VIENNA/ROME (Reuters) – Italian far-right leader and Deputy Prime Minister Matteo Salvini likened African immigrants to slaves at a European conference on Thursday, drawing an angry response from Luxembourg’s foreign minister, who cursed at him in frustration.
Salvini, who heads the League party, has led a popular crackdown against immigration since Italy’s coalition government took office in June. He was speaking at a closed-door session of a conference on migration and security hosted by Austria, which holds the rotating European Union presidency.
“I heard someone say we need immigration because the population is aging. I see things completely differently,” Salvini told the session in remarks filmed and posted on his Facebook profile.
“I’m paid by citizens to help our young people start having children again the way they did a few years ago, and not to uproot the best of the African youth to replace Europeans who are not having children anymore… Maybe in Luxembourg there’s this need, in Italy there’s the need to help our kids have kids, not to have new slaves to replace the children we’re not having.”
Jean Asselborn, Luxembourg’s foreign and immigration minister, was sitting a few places down from Salvini and grew visibly angry as Salvini spoke, finally interrupting the Italian in French with “Allez, allez, allez”, suggesting he had gone too far.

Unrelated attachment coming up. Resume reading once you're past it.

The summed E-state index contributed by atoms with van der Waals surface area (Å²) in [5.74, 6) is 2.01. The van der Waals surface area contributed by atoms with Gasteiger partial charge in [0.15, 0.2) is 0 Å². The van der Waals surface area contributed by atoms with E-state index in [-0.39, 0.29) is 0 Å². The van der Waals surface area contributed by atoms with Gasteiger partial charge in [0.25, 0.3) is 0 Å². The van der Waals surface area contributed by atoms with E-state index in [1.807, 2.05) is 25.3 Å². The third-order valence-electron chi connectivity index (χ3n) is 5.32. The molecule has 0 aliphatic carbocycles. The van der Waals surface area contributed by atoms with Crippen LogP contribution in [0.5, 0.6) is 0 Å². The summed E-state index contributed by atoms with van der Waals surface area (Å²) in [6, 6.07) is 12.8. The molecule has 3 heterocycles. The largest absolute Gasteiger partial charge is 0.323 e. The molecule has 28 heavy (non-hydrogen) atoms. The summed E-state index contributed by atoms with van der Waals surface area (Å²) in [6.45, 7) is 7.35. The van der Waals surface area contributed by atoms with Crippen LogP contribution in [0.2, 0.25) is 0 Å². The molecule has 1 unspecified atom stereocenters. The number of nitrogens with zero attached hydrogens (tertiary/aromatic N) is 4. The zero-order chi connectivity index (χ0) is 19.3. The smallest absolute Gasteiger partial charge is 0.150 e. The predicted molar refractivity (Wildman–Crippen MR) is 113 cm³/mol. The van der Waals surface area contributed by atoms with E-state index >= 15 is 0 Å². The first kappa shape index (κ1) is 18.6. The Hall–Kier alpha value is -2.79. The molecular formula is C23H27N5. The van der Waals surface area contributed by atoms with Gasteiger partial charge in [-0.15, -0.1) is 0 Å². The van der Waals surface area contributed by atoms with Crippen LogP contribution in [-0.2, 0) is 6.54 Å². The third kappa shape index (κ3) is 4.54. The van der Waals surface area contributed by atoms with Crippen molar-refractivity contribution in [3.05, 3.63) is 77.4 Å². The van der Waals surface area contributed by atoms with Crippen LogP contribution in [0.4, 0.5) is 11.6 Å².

“In Luxembourg we had tens of Italian immigrants. They came as migrants, who worked in Luxembourg so that you could in Italy had money to pay for your children,” he said in French, concluding with the exclamation “Merde alors!”.
Asselborn was apparently referring to the decades following World War Two, when several European countries took in migrant workers to meet the demand for labor during a prolonged economic boom.
The conference, which includes some European and African interior ministers as well as EU officials, was due to wind up on Friday afternoon. Salvini was also due to hold a joint news conference with Austrian far-right leader and Vice Chancellor Heinz-Christian Strache at 4:15 p.m. (1445 GMT) on Friday.
Reporting by Francois Murphy in Vienna and Steve Scherer in Rome; Editing by Raissa Kasolowsky